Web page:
Note: This ballot was opened for revision 16 and is now closed.

(Benoît Claise) Yes

(Alexey Melnikov) (was Discuss) Yes

Comment (2016-10-28)
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Thank you for addressing my DISCUSS and comments.

(Jari Arkko) No Objection

(Alia Atlas) No Objection

(Deborah Brungard) No Objection

(Ben Campbell) No Objection

Comment (2016-10-12 for -17)
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(I would have balloted DISCUSS based on the major comment, but Alexey beat me to it:)

- 4.6:  The first patch says the sever MUST support PATCH, and also that implementation of PATCH is optional. Language in 4.1 seems to assume the latter.


- 2.5: I'm a bit surprised to see basic authentication encouraged to the same degree as other options.

- 5.2:  Did the working group consider the interoperability impact of not making either encoding MTI?

- 12, paragraph 4: Please consider not repeating the 2119 language from other sections.


-1.4, 6th paragraph: "...then this commit will act as the
   confirming commit": Which commit is "this" commit?

- 5.3, first sentence: Missing word?

(Alissa Cooper) No Objection

Comment (2016-10-12 for -17)
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Thanks for your work on this.

I'm curious how the WG settled on using Server-Sent Events. My understanding is that the SSE framework is somewhat brittle when used on its own and there can be problems when there are intermediaries in the path. Did the WG consider other options (e.g., H2 server push or long polling)?

I know the jukebox module is just an example, but it actually made me wonder if there would ever be cause for the server to return a 451 status code in response to a POST or GET request rather than a 401 or 403. Obviously there is no analog in the netconf status codes and the use for this would be pretty atypical, but figured I would mention this thought since it occurred to me.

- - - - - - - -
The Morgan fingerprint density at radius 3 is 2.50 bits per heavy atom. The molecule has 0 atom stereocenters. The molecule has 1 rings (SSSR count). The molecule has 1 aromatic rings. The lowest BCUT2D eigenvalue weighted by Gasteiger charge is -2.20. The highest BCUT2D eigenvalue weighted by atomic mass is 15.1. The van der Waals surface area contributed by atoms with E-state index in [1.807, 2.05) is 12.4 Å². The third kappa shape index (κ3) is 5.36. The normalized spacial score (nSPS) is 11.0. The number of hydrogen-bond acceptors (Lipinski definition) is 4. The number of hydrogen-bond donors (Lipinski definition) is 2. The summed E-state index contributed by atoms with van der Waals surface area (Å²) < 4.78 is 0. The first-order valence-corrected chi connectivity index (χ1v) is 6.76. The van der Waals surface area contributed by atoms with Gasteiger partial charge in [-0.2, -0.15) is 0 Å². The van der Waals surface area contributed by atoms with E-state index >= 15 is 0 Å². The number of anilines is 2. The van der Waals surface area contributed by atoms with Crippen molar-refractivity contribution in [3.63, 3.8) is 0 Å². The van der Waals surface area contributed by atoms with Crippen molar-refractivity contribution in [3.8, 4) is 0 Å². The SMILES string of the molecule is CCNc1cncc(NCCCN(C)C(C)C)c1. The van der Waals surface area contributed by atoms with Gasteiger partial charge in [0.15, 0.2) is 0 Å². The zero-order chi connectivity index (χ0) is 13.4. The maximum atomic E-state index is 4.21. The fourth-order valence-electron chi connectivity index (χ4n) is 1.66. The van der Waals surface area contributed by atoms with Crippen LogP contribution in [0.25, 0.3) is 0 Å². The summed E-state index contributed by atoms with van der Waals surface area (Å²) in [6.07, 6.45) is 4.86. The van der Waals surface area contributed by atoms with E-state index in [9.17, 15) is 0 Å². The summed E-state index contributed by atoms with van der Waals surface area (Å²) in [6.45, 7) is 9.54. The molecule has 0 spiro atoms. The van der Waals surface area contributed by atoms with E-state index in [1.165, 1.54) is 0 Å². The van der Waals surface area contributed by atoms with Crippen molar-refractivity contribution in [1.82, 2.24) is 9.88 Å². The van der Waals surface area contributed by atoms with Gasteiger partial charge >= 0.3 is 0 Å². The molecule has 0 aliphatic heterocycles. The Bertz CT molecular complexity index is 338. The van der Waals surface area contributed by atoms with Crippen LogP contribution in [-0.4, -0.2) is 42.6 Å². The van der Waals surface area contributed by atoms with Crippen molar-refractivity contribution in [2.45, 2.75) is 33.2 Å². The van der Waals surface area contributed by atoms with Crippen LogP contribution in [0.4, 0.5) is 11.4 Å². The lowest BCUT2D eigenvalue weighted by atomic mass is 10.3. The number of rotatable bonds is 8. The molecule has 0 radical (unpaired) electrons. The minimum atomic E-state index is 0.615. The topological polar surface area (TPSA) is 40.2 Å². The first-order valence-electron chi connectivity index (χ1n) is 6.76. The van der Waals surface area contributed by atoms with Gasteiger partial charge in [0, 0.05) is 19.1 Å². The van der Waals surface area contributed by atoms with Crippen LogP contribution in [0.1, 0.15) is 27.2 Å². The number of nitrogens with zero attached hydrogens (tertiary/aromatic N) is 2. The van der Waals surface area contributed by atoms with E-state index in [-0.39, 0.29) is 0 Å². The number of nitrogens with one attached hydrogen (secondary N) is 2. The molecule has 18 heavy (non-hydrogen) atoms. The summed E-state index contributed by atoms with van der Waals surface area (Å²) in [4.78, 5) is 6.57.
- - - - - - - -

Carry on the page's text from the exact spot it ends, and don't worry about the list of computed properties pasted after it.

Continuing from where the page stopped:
(Spencer Dawkins) No Objection

Comment (2016-10-10 for -17)
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I'm not sure how PATCH is MUST support but optional to implement in 

   The RESTCONF server MUST support the PATCH method.  RESTCONF uses the
   HTTP PATCH method defined in [RFC5789] to provide an extensible
   framework for resource patching mechanisms.  It is optional to
   implement by the server.
Can you help me understand?

(Stephen Farrell) No Objection

Comment (2016-10-12 for -17)
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- What about tls1.3 0RTT/replayable-data? There may be a case
to be made to mention this here and e.g. to say that only
idempotent requests (or none) are allowed use 0RTT early data.
Equally you could argue to not say anything since tls1.3 isn't
yet finished. I'd argue that saying something here is better
(and that saying to not use 0RTT at all is best) since
RESTCONF will use standard https libraries, which will at some
point soon support 0RTT and that might even make that happen
more easily than they ought. (This isn't a discuss as tls1.3